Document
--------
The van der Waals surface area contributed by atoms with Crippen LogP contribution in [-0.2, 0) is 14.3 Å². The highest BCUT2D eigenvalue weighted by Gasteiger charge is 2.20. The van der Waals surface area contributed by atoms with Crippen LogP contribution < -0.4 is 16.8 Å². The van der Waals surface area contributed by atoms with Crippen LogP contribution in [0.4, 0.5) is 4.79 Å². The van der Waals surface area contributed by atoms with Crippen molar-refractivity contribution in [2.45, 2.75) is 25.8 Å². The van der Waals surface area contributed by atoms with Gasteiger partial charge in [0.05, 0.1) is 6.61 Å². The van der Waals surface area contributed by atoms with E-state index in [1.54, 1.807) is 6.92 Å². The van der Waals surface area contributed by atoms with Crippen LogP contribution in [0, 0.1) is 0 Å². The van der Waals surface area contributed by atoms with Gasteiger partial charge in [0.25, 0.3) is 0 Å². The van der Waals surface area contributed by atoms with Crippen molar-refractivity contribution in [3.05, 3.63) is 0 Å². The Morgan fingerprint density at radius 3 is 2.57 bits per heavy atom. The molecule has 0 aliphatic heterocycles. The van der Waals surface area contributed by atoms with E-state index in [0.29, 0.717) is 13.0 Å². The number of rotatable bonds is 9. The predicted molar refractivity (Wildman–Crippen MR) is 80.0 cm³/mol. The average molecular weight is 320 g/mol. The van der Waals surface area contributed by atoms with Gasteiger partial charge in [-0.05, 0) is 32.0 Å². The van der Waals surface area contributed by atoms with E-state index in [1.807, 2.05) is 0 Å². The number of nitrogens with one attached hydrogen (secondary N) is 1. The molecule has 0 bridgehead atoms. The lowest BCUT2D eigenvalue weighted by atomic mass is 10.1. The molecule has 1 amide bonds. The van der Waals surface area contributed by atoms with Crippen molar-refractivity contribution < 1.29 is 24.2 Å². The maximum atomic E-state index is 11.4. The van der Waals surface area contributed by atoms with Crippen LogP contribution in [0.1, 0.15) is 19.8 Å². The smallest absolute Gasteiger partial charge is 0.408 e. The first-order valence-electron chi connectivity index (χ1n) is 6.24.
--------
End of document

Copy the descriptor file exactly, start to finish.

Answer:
The van der Waals surface area contributed by atoms with Crippen LogP contribution in [-0.2, 0) is 14.3 Å². The highest BCUT2D eigenvalue weighted by Gasteiger charge is 2.20. The van der Waals surface area contributed by atoms with Crippen LogP contribution < -0.4 is 16.8 Å². The van der Waals surface area contributed by atoms with Crippen LogP contribution in [0.4, 0.5) is 4.79 Å². The van der Waals surface area contributed by atoms with Crippen molar-refractivity contribution in [2.45, 2.75) is 25.8 Å². The van der Waals surface area contributed by atoms with Gasteiger partial charge in [0.05, 0.1) is 6.61 Å². The van der Waals surface area contributed by atoms with E-state index in [1.54, 1.807) is 6.92 Å². The van der Waals surface area contributed by atoms with Crippen LogP contribution in [0, 0.1) is 0 Å². The van der Waals surface area contributed by atoms with Gasteiger partial charge in [0.25, 0.3) is 0 Å². The van der Waals surface area contributed by atoms with Crippen molar-refractivity contribution in [3.05, 3.63) is 0 Å². The Morgan fingerprint density at radius 3 is 2.57 bits per heavy atom. The molecule has 0 aliphatic heterocycles. The van der Waals surface area contributed by atoms with E-state index in [0.29, 0.717) is 13.0 Å². The number of rotatable bonds is 9. The predicted molar refractivity (Wildman–Crippen MR) is 80.0 cm³/mol. The average molecular weight is 320 g/mol. The van der Waals surface area contributed by atoms with Gasteiger partial charge in [-0.05, 0) is 32.0 Å². The van der Waals surface area contributed by atoms with E-state index in [1.807, 2.05) is 0 Å². The number of nitrogens with one attached hydrogen (secondary N) is 1. The molecule has 0 bridgehead atoms. The lowest BCUT2D eigenvalue weighted by atomic mass is 10.1. The molecule has 1 amide bonds. The van der Waals surface area contributed by atoms with Crippen molar-refractivity contribution < 1.29 is 24.2 Å². The maximum atomic E-state index is 11.4. The van der Waals surface area contributed by atoms with Crippen LogP contribution in [0.1, 0.15) is 19.8 Å². The smallest absolute Gasteiger partial charge is 0.408 e. The first-order valence-electron chi connectivity index (χ1n) is 6.24.